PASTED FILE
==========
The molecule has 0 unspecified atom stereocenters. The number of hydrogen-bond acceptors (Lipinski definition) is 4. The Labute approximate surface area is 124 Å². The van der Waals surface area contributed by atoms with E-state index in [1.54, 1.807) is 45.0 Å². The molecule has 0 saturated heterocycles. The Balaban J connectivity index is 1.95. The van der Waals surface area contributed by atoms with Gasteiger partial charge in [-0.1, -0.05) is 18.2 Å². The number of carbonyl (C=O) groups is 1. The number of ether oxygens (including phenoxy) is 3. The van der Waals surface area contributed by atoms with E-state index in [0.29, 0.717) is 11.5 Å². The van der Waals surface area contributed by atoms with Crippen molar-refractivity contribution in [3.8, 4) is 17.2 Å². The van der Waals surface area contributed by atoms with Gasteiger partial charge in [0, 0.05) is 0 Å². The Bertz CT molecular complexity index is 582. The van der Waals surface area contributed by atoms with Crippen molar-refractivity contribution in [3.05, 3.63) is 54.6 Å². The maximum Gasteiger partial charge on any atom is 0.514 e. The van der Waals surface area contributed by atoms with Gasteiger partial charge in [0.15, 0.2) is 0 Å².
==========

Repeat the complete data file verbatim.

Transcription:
The molecule has 0 unspecified atom stereocenters. The number of hydrogen-bond acceptors (Lipinski definition) is 4. The Labute approximate surface area is 124 Å². The van der Waals surface area contributed by atoms with E-state index in [1.54, 1.807) is 45.0 Å². The molecule has 0 saturated heterocycles. The Balaban J connectivity index is 1.95. The van der Waals surface area contributed by atoms with Gasteiger partial charge in [-0.1, -0.05) is 18.2 Å². The number of carbonyl (C=O) groups is 1. The number of ether oxygens (including phenoxy) is 3. The van der Waals surface area contributed by atoms with E-state index in [0.29, 0.717) is 11.5 Å². The van der Waals surface area contributed by atoms with Crippen molar-refractivity contribution in [3.8, 4) is 17.2 Å². The van der Waals surface area contributed by atoms with Gasteiger partial charge in [0, 0.05) is 0 Å². The Bertz CT molecular complexity index is 582. The van der Waals surface area contributed by atoms with Crippen molar-refractivity contribution in [3.05, 3.63) is 54.6 Å². The maximum Gasteiger partial charge on any atom is 0.514 e. The van der Waals surface area contributed by atoms with Gasteiger partial charge in [0.15, 0.2) is 0 Å².